The whole thing started when I tried on a wedding dress in a bridal shop. I liked it a lot, but it was not comfortable, I don't like polyester and I was afraid of the embroidered tulle train. Besides that, it seemed to be "not me". The seller tried to hurry and made a lot of pressure, as it was the last piece. But I needed more time to think about, and I was not really sure about it, so a real odyssey on the search of the perfect dress began.
I don't know how many gowns I tried on. And I guess I lost a lot of weight trying them on. Wish I could repeat it, it was an entirely comfortable way of losing weight... In my head I had the picture of my wedding gown I once had seen in a Vogue pattern book in the early 90s, but no dress came close to that somehow blurry picture. It had to be something completely different that was available in all those posh shops. In the end, I was so desperate that I started to search the internet for Vogue wedding gown patterns, hoping to find the ONE pattern I thought I had in my mind. Of course it was a hopeless quest...
But I found something else instead: pages and pages with the most beautiful vintage patterns from the 30s, 40s and 50s - and they all were much closer to what I had in mind than any dress I had tried on before. I fell in love with this vintage Givenchy pattern so much, but the only copy I found was too expensive. The fact that Hubert Givenchy designed this dress for the unforgettable and outstanding Audrey Hepburn makes it a very searched after item for pattern collectors...
But I saw very soon that there are many very similar designs. So I bought some of these patterns and thought that each one of them, without sleeves and with some accessories, could make the perfect wedding gown for me. I soon realised that I would have to make it myself, as there are not so many professional seamstresses here in Switzerland, but I thought it would be possible. I had made some decently good fitting garments for me before, and I was confident to make it in time. My choice was this vintage pattern from about 1956, Butterick 7708. As many other patterns, I bought it on Etsy.
Finding the perfect fabric was sheer luck. There are only two fabric stores left in Zurich, and I was so lucky to find the most beautiful Duiponi silk in champagne colour. I love roses, so I knew already from the beginning that I would add some fabric rose accessories. I was lucky again that they had the same fabric in a shade of pink. I felt so happy when I came home with my big bag full of this wonderful silk. I love silk, and I love roses (did I mention it before?), and therefore I had to have roses on wedding gown!
First I made the ring-cushion, just to get an idea of the fabric, how it felt to work with this silk. Then I made some kind of moussline, a test-bodice from a cotton-fabric to make all necessary alterations. I don't tell you how many times I had to alter the pattern (I guess women in the 50s had different body measurements, and I have a rather small bust), how many times I had to change this and that, as I wanted the dress to be sleeve-less and with some boning added to the side of the bodice. You really don't want to know that I had to re-make the silk-bodice again as I made a terrible mistake when I cut it the first time... At a certain point my dear husband (DH) and me had some sleepless nights as it seemed my sewing-machine didn't work properly anymore, and we were afraid it was broken. I always was afraid to run out of fabric (I still have some left!), and of course, I always was afraid to run out of time. Of course, it's a nightmare for a bride to add such a project to all the other, regular wedding preparations. I had so many sleepless nights, and in those hours in my mind I was always trying to find the perfect solution for the boning, for the under-skirt, for the straps, for the fabric roses etc... I was mentally sewing, when I was at work in my office and even at night. And, in addition to all, we were expecting our little daughter (I was in the 2nd month of my pregnancy at the wedding). This was such a special time, and my DH and I still look back from time to time and lough about it - especially remembering all the many times when he had to assist and close the zipper of the almost finished bodice with his eyes closed...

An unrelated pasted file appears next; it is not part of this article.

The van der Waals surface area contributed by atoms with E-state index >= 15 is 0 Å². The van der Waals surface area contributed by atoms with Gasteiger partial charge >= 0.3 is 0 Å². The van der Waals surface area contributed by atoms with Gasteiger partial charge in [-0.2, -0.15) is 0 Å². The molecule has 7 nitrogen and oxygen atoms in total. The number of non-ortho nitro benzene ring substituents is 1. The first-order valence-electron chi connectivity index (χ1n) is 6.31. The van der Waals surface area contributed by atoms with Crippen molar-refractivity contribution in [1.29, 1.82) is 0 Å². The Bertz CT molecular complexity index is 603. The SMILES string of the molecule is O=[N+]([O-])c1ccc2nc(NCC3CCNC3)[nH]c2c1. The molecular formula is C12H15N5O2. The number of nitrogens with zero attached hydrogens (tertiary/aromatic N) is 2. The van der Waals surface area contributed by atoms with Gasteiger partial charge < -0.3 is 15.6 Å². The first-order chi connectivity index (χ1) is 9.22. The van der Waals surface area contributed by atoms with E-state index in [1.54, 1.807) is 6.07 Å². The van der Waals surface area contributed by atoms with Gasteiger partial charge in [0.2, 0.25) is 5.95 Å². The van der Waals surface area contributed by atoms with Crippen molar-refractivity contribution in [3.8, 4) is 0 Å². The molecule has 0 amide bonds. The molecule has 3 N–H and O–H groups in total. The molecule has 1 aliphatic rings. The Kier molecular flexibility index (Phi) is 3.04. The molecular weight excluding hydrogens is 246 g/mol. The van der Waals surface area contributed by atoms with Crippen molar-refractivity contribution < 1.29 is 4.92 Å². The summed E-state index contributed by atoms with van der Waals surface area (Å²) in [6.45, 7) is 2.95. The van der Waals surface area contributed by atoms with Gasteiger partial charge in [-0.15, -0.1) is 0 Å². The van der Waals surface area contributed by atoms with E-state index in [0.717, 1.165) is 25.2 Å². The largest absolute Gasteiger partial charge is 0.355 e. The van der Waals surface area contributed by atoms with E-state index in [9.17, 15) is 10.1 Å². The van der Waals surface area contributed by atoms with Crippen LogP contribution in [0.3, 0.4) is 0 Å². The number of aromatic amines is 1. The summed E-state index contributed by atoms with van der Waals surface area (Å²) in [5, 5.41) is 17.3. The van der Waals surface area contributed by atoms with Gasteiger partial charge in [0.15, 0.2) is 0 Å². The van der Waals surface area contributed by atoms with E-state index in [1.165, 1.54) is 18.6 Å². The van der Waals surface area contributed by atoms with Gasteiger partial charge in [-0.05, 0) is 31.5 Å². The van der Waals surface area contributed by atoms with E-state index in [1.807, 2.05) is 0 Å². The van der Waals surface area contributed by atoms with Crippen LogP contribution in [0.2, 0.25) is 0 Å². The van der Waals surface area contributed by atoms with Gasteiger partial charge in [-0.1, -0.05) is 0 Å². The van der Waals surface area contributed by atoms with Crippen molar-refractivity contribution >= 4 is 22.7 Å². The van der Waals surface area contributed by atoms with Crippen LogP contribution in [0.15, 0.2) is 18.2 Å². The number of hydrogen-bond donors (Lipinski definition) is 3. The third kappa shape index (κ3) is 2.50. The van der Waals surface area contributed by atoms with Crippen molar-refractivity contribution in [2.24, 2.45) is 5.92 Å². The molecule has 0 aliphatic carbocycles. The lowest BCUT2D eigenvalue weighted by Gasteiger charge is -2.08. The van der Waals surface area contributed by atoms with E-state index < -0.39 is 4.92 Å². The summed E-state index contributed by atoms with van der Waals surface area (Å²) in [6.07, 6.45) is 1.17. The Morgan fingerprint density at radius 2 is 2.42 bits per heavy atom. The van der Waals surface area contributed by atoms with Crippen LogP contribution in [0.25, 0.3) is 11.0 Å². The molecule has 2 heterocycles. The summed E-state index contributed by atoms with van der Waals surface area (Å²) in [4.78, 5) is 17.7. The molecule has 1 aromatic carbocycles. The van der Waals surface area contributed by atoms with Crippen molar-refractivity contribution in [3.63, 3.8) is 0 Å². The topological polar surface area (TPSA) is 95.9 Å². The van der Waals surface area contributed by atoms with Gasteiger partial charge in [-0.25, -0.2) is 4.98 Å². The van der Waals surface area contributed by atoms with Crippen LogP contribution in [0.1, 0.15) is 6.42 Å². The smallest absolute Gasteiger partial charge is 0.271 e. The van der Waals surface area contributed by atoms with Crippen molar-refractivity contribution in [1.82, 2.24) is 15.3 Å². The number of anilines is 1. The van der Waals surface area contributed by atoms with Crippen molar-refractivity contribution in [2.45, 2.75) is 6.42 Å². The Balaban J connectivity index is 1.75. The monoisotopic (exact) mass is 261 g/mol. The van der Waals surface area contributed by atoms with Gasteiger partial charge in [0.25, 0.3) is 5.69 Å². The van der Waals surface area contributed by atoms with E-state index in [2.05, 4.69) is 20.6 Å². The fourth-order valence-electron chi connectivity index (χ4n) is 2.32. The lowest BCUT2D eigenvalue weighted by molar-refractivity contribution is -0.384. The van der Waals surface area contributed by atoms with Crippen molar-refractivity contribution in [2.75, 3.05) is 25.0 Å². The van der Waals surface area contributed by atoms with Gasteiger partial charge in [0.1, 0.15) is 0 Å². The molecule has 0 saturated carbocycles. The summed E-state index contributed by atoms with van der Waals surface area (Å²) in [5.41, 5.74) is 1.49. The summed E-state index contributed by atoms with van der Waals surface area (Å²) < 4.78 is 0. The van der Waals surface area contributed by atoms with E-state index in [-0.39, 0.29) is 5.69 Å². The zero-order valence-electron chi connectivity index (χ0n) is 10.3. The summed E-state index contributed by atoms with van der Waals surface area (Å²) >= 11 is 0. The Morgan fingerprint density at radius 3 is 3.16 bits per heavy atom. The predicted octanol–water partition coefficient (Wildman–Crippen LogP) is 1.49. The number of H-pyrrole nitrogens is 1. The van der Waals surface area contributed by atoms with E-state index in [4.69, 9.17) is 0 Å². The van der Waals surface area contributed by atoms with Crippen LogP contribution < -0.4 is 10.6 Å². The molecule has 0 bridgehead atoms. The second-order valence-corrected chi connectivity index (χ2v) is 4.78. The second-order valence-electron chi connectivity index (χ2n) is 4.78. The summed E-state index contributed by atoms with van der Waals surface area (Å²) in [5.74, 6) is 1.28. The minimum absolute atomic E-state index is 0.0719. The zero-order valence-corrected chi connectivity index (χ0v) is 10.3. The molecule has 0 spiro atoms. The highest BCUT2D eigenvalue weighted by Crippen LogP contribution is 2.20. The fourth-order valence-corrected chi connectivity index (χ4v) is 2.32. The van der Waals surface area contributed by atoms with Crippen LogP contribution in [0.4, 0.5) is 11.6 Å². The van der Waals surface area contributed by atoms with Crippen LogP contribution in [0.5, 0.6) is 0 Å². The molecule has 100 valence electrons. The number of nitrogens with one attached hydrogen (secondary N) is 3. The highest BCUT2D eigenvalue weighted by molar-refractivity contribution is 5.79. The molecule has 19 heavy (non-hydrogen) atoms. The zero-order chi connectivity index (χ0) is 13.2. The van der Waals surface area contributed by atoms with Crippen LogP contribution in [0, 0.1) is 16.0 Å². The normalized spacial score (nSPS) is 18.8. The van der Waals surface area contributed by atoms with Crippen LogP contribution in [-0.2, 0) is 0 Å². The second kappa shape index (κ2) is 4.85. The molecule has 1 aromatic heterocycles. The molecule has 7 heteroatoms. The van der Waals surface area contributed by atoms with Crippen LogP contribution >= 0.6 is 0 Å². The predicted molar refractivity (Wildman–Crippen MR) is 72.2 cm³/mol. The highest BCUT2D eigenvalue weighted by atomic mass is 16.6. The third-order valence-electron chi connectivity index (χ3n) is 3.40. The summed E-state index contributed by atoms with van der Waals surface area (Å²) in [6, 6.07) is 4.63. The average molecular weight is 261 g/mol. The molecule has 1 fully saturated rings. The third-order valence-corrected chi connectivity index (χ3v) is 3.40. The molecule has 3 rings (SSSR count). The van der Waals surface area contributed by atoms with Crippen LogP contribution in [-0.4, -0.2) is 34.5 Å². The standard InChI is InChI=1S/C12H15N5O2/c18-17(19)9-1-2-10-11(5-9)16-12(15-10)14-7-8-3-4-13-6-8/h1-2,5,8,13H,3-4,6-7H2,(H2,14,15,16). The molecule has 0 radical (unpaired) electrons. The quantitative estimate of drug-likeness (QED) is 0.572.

|My dear friend Kunigunde with the finished gown|
Of course, at a certain point, he couldn't help me anymore, and I'm glad I had a dress-form. (Her name is, by the way, Kunigunde.) Of course, I put an awful lot of work and time and nerves in this dress, but the more the dress advanced, the more I enjoyed it. In the end, making a pompadour and the rose accessories was just like having a delicious desert. The roses were made after a Vogue pattern (Bridal accents V7009), as well as the ring-cushion. The pompadour was made after a pattern from a 90s Burda magazine, and, the day before the wedding, I even had to make a bolero, as the weather was not so good as expected.
I was so proud when I put my dress on on my wedding day, so proud. And so were my parents. You can't imagine the feeling, and it made me feel even more special on this special day. And my husband's smile and look when I entered the church - I was so happy, and it was worth all the labour and the fears and the troubles.
|Yes, I was already pregnant, but it's not the belly that shows it but my gesture. But nobody noticed... :-)|